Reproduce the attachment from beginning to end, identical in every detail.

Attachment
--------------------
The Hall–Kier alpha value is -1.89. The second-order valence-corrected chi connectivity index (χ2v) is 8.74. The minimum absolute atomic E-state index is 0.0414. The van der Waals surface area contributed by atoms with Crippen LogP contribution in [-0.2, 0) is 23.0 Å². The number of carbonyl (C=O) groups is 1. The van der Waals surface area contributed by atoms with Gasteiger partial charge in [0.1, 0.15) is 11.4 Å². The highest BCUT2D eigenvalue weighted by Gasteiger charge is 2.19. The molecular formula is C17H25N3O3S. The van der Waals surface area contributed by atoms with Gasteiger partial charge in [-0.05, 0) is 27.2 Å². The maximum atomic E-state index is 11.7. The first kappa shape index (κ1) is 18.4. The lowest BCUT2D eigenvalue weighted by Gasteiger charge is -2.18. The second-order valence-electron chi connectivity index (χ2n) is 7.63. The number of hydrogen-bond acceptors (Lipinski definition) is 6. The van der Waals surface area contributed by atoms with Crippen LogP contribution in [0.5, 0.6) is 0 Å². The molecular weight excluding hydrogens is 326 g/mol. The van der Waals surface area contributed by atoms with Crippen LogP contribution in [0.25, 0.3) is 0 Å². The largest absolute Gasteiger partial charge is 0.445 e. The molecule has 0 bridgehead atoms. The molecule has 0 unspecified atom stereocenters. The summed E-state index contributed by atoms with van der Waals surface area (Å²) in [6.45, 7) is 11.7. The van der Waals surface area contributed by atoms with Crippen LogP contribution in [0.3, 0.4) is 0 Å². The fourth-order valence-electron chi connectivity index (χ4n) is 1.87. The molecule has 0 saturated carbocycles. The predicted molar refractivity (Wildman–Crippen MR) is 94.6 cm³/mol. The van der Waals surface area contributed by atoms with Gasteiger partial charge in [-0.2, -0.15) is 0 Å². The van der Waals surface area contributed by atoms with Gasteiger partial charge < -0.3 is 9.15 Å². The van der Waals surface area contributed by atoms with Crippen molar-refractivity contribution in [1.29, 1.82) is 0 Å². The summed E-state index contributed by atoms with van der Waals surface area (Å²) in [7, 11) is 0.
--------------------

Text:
The Hall–Kier alpha value is -1.89. The second-order valence-corrected chi connectivity index (χ2v) is 8.74. The minimum absolute atomic E-state index is 0.0414. The van der Waals surface area contributed by atoms with Crippen LogP contribution in [-0.2, 0) is 23.0 Å². The number of carbonyl (C=O) groups is 1. The van der Waals surface area contributed by atoms with Gasteiger partial charge in [0.1, 0.15) is 11.4 Å². The highest BCUT2D eigenvalue weighted by Gasteiger charge is 2.19. The molecular formula is C17H25N3O3S. The van der Waals surface area contributed by atoms with Gasteiger partial charge in [-0.05, 0) is 27.2 Å². The maximum atomic E-state index is 11.7. The first kappa shape index (κ1) is 18.4. The lowest BCUT2D eigenvalue weighted by Gasteiger charge is -2.18. The second-order valence-electron chi connectivity index (χ2n) is 7.63. The number of hydrogen-bond acceptors (Lipinski definition) is 6. The van der Waals surface area contributed by atoms with Crippen LogP contribution in [0.5, 0.6) is 0 Å². The molecular weight excluding hydrogens is 326 g/mol. The van der Waals surface area contributed by atoms with Crippen LogP contribution in [0.25, 0.3) is 0 Å². The largest absolute Gasteiger partial charge is 0.445 e. The molecule has 0 bridgehead atoms. The molecule has 0 unspecified atom stereocenters. The summed E-state index contributed by atoms with van der Waals surface area (Å²) in [6.45, 7) is 11.7. The van der Waals surface area contributed by atoms with Crippen LogP contribution in [0.3, 0.4) is 0 Å². The fourth-order valence-electron chi connectivity index (χ4n) is 1.87. The molecule has 0 saturated carbocycles. The predicted molar refractivity (Wildman–Crippen MR) is 94.6 cm³/mol. The van der Waals surface area contributed by atoms with Gasteiger partial charge in [-0.2, -0.15) is 0 Å². The van der Waals surface area contributed by atoms with Gasteiger partial charge < -0.3 is 9.15 Å². The van der Waals surface area contributed by atoms with Crippen molar-refractivity contribution in [1.29, 1.82) is 0 Å². The summed E-state index contributed by atoms with van der Waals surface area (Å²) in [7, 11) is 0.